The Trees at Keele

Horse Chestnut  Aesculus hippocastanum

Horse-chestnut flowers and tree

Origin: This familiar and stately tree was unknown to botanists until around 1596 when it was discovered growing on mountain slopes in the area where the borders of Greece, Albania and the former Yugoslavia meet. It was introduced to the UK in 1616. Allowed to grow freely it forms a magnificent tree and it is not surprising that it is widely planted in parks, large gardens, churchyards and village greens.

Flowers: it flowers freely; the characteristic "candles" of white flowers, which emerge soon after the leaves, grow up to 20cm tall. Not all the flowers in a spike open at once so that the flowering period is prolonged. Interestingly, once a flower has been pollinated, its colour changes from yellow to red as a warning to visiting bees not to bother with it!

Horse-chestnut bud and fruit

Bud: the large bud sticky bud, illustrated above, is characteristic in the late winter months as is the crescent-shaped leaf scar also shown on this picture.

Fruit: the glossy fruits, well known to children as the "conker", give rise to the tree's American name of 'buckeye' on account of their resemblance to the eyes of a deer. They are formed inside a spiky, green outer shell and are eaten by deer and cattle. Legend has it that they were ground up and fed to horses by Turks as a cure for broken wind.

Horse-chestnut leaf and mine

Typical leaf and the mine of the Horse-chestnut Leaf Miner

Leaf: the digitate (hand-like) leaves are bright fresh green at first, becoming darker later. In autumn the turn yellow and gold, occasionally red. They have 5 to 7 leaflets radiating from a stout yellow stalk or petiole.

Some trees are known to be over 300 years old but many of about 100 years old begin to shed branches as the wood is quite weak. In fact, heavy rains in summer can cause branches to break off so it's not a good idea to shelter under one!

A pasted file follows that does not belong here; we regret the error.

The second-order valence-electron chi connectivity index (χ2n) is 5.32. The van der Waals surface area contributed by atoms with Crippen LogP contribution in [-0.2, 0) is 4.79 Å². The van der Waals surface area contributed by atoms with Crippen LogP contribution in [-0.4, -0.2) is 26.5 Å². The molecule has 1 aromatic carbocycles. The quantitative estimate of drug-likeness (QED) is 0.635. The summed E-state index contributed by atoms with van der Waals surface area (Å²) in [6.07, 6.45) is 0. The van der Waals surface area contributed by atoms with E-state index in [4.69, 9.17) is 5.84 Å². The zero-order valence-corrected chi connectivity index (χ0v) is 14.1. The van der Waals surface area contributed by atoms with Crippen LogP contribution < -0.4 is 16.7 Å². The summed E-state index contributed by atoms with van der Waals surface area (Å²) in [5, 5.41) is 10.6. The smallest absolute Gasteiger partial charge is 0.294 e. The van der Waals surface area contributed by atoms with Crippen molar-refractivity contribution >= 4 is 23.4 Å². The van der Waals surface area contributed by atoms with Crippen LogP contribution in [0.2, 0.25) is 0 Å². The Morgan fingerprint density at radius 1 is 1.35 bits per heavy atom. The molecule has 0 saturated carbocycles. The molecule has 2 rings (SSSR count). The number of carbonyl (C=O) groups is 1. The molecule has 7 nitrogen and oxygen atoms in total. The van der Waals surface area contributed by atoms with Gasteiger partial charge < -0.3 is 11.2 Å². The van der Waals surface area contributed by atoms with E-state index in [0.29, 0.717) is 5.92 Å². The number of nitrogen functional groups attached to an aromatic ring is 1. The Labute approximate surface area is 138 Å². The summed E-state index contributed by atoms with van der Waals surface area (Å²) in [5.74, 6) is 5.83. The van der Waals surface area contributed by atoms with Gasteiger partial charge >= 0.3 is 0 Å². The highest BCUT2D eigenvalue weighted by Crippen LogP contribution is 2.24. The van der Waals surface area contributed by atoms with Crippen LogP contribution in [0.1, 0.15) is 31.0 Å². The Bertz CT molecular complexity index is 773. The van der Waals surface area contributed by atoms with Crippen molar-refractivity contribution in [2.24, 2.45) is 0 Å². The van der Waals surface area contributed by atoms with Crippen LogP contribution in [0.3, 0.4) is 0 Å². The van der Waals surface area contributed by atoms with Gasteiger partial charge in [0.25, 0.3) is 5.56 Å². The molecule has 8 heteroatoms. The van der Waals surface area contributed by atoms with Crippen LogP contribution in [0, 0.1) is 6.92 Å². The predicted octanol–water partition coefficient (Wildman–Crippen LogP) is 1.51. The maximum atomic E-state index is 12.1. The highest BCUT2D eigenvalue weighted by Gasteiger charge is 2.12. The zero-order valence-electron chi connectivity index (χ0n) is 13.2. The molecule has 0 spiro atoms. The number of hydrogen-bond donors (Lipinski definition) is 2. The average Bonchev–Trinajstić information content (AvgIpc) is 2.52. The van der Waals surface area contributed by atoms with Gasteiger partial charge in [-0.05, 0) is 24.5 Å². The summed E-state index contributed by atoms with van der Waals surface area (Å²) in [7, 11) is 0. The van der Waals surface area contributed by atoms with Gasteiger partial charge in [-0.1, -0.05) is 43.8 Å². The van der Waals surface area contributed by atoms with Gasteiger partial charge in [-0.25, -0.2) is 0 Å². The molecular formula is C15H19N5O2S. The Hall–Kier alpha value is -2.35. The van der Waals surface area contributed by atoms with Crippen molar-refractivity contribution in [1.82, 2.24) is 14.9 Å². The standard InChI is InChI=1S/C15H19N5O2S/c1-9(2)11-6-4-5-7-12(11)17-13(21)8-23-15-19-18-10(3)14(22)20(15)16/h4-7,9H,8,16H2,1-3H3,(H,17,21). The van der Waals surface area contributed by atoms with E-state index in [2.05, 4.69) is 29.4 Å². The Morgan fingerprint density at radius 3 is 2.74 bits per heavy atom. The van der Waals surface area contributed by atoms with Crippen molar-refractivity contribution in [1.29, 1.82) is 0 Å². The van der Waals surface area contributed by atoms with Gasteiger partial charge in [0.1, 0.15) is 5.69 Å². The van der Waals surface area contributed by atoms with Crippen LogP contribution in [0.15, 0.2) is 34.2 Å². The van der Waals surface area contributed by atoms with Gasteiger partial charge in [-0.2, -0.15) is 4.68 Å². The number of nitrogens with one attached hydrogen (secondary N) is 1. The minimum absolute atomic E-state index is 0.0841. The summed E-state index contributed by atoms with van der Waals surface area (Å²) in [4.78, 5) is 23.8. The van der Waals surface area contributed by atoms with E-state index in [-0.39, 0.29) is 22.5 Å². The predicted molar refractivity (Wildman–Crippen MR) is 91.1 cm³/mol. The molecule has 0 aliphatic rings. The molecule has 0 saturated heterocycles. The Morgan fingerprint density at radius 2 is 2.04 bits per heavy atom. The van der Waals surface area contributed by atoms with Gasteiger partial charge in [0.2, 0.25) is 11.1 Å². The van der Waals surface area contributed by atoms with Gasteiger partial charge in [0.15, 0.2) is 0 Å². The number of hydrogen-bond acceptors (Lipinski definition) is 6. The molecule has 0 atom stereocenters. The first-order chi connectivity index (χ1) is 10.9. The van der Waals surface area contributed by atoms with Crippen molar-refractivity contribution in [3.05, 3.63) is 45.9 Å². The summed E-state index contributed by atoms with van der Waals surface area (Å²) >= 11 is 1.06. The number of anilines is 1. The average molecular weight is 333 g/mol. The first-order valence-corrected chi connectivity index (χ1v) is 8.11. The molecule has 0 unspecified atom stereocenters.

Horse-chestnut bleeding canker Recently Horse Chestnut trees have been attacked by a bacterium (Pseudomonas syringae pathovar aesculi.) that causes weeping lesions: scattered drops of rusty-red, yellow-brown or almost black, gummy liquid ooze from small or large patches of dying bark on the stems or branches.

This is known as Bleeding Canker. Over several years, the areas of wood underneath the bleeding areas may coalesce and extend until they encircle the entire trunk or branch. 

When this happens crown symptoms become visible, typically consisting of yellowing of foliage, premature leaf drop and eventually, crown death. See this Forestry Commission site for more information.

Another attacker of the tree - the Horse-chestnut Leaf Miner Cameraria ohridella was found for the first time on campus in October 2009. The larvae burrow between the upper and lower surfaces of the leaf and can, in extreme conditions, affect the tree, causing premature leaf fall. It was first found in the south of England in 2002 and has steadily been spreading northwards. It has spread across the county in the space of three years!

Uses: The wood, because of its softness, has been used for making children's toys as well as for artificial limbs.

Location : Apart from the tree illustrated above (planted by Edward VII in 1901), a large tree grows by the roadside at Barnes Hall near the old entrance to the University while others have been planted by William Smith Building and along Clock House Drive.